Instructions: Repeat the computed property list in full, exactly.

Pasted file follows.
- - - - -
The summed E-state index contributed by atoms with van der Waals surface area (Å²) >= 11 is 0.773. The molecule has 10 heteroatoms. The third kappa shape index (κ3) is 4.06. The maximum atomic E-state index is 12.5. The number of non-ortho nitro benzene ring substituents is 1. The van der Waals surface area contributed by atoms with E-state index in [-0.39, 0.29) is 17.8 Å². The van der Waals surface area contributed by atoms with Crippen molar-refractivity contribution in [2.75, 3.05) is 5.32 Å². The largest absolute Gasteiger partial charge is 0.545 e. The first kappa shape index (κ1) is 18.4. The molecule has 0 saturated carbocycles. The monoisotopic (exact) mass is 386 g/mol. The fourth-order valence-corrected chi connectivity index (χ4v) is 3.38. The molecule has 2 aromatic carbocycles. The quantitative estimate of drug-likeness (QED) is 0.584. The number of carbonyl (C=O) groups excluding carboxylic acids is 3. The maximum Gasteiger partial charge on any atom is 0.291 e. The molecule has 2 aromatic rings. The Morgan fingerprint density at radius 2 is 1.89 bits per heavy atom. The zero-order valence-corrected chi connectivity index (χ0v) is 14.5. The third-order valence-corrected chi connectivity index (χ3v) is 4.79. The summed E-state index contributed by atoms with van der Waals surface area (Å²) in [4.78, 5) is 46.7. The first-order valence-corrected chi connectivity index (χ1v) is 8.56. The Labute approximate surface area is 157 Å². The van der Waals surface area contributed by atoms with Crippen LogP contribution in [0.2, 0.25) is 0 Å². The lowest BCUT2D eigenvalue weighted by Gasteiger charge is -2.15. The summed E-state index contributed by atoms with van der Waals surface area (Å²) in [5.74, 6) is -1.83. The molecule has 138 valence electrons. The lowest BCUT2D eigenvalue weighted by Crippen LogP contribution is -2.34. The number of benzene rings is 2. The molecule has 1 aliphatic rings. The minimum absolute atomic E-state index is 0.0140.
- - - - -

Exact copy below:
The summed E-state index contributed by atoms with van der Waals surface area (Å²) >= 11 is 0.773. The molecule has 10 heteroatoms. The third kappa shape index (κ3) is 4.06. The maximum atomic E-state index is 12.5. The number of non-ortho nitro benzene ring substituents is 1. The van der Waals surface area contributed by atoms with E-state index in [-0.39, 0.29) is 17.8 Å². The van der Waals surface area contributed by atoms with Crippen molar-refractivity contribution in [2.75, 3.05) is 5.32 Å². The largest absolute Gasteiger partial charge is 0.545 e. The first kappa shape index (κ1) is 18.4. The molecule has 0 saturated carbocycles. The monoisotopic (exact) mass is 386 g/mol. The fourth-order valence-corrected chi connectivity index (χ4v) is 3.38. The molecule has 2 aromatic carbocycles. The quantitative estimate of drug-likeness (QED) is 0.584. The number of carbonyl (C=O) groups excluding carboxylic acids is 3. The maximum Gasteiger partial charge on any atom is 0.291 e. The molecule has 2 aromatic rings. The Morgan fingerprint density at radius 2 is 1.89 bits per heavy atom. The zero-order valence-corrected chi connectivity index (χ0v) is 14.5. The third-order valence-corrected chi connectivity index (χ3v) is 4.79. The summed E-state index contributed by atoms with van der Waals surface area (Å²) in [4.78, 5) is 46.7. The first-order valence-corrected chi connectivity index (χ1v) is 8.56. The Labute approximate surface area is 157 Å². The van der Waals surface area contributed by atoms with Crippen LogP contribution in [0.2, 0.25) is 0 Å². The lowest BCUT2D eigenvalue weighted by Gasteiger charge is -2.15. The summed E-state index contributed by atoms with van der Waals surface area (Å²) in [5.74, 6) is -1.83. The molecule has 138 valence electrons. The lowest BCUT2D eigenvalue weighted by Crippen LogP contribution is -2.34. The number of benzene rings is 2. The molecule has 1 aliphatic rings. The minimum absolute atomic E-state index is 0.0140.